I know you want to get in shape and look great.  Whatever your fitness goal…to slim down…gain muscle…tone your arms or flatten your tummy…I’m here to help you accomplish your goals and to improve your fitness level. If you have enjoyed this article and the many other free features on my site, and would like some more comprehensive information such as fitness books and CD’s to aid you in achieving your health and fitness goals, please visit my ONLINE STORE where you will find innovative natural health and beauty products to help you become the BEST YOU CAN BE !

Arms

hm00376_The following article is a small excerpt from one of my books.  I hope you’ll want to learn more and let me help you to get into the best shape of your life.

There are a lot of muscles in the arm, but what we really need to concentrate on are three areas; the biceps, triceps and forearms.

The biceps muscle is a two jointed muscle (elbow and shoulder) and to get the best development of the biceps muscle, it is necessary to get the most effective action you can at the elbow. Proper exercises require you to be able to stabilize your shoulder, and not allow it to swing when performing biceps exercises.

The triceps muscle covers about two thirds of your upper arm and consists of three muscles. The long head, lateral head and medial head. These three muscles function as a group to extend your elbow. The triceps is an important muscle to develop because it is involved in reaching movements, pushing movements, pressing movements and extending movements.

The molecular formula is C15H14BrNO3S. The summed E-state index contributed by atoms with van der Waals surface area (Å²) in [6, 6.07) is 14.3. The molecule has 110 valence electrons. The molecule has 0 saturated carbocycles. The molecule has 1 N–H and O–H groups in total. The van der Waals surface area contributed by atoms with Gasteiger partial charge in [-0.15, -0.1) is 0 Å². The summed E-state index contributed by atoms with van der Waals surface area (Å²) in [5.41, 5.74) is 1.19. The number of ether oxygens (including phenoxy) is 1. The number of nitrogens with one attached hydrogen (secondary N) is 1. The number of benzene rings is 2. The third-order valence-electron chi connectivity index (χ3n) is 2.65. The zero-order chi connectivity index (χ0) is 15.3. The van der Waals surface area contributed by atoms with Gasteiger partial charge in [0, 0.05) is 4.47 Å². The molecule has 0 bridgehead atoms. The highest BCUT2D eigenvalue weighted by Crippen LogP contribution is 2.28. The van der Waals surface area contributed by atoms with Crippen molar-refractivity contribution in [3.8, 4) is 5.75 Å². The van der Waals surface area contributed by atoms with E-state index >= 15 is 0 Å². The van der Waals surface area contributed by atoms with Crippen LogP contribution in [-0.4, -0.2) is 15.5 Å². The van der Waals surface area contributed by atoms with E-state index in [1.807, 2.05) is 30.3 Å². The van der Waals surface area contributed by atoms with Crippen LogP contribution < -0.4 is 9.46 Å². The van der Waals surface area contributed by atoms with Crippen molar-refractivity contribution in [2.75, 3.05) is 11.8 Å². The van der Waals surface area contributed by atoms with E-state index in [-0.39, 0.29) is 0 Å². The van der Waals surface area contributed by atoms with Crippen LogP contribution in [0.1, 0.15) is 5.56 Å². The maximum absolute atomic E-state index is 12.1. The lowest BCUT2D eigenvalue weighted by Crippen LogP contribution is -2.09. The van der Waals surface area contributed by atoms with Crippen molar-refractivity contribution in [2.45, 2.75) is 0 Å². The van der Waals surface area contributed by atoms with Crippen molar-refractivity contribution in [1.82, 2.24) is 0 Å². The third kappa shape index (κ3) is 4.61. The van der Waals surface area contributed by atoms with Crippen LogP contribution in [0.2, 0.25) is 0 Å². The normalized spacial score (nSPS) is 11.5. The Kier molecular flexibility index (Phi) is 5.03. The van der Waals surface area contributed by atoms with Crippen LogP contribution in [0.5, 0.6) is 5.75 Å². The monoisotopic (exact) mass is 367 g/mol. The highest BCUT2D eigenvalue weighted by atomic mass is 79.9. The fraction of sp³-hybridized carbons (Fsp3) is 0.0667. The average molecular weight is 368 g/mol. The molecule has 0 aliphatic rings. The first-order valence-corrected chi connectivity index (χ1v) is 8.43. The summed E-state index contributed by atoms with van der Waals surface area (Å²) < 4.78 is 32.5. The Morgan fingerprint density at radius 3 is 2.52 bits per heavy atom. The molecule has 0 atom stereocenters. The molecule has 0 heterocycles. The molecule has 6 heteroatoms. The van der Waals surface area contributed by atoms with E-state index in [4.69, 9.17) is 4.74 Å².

To finish off your arm workout, you should develop the wrist and forearms. Since the wrist and forearms are involved in a lot of your other exercises, you should keep these exercises for the end of your workout. Your forearm muscles help to control your fingers, wrist and elbows.

Toned arms often reflect an active lifestyle and help to prevent repetitive use injuries. Some of the better arm exercises like, curls, extensions and pushdowns are described in proper detail in the book‘Get Fit Stay Fit’. Women who also weight train can usually double their strength without the worry of gaining huge muscle mass.

I know you want to get in shape and look great.  Whatever your fitness goal…to slim down…gain muscle…tone your arms or flatten your tummy…I’m here to help you accomplish your goals and to improve your fitness level. If you have enjoyed this article and the many other free features on my site, and would like some more comprehensive information such as fitness books and CD’s to aid you in achieving your health and fitness goals, please visit my ONLINE STORE where you will find innovative natural health and beauty products to help you become the BEST YOU CAN BE !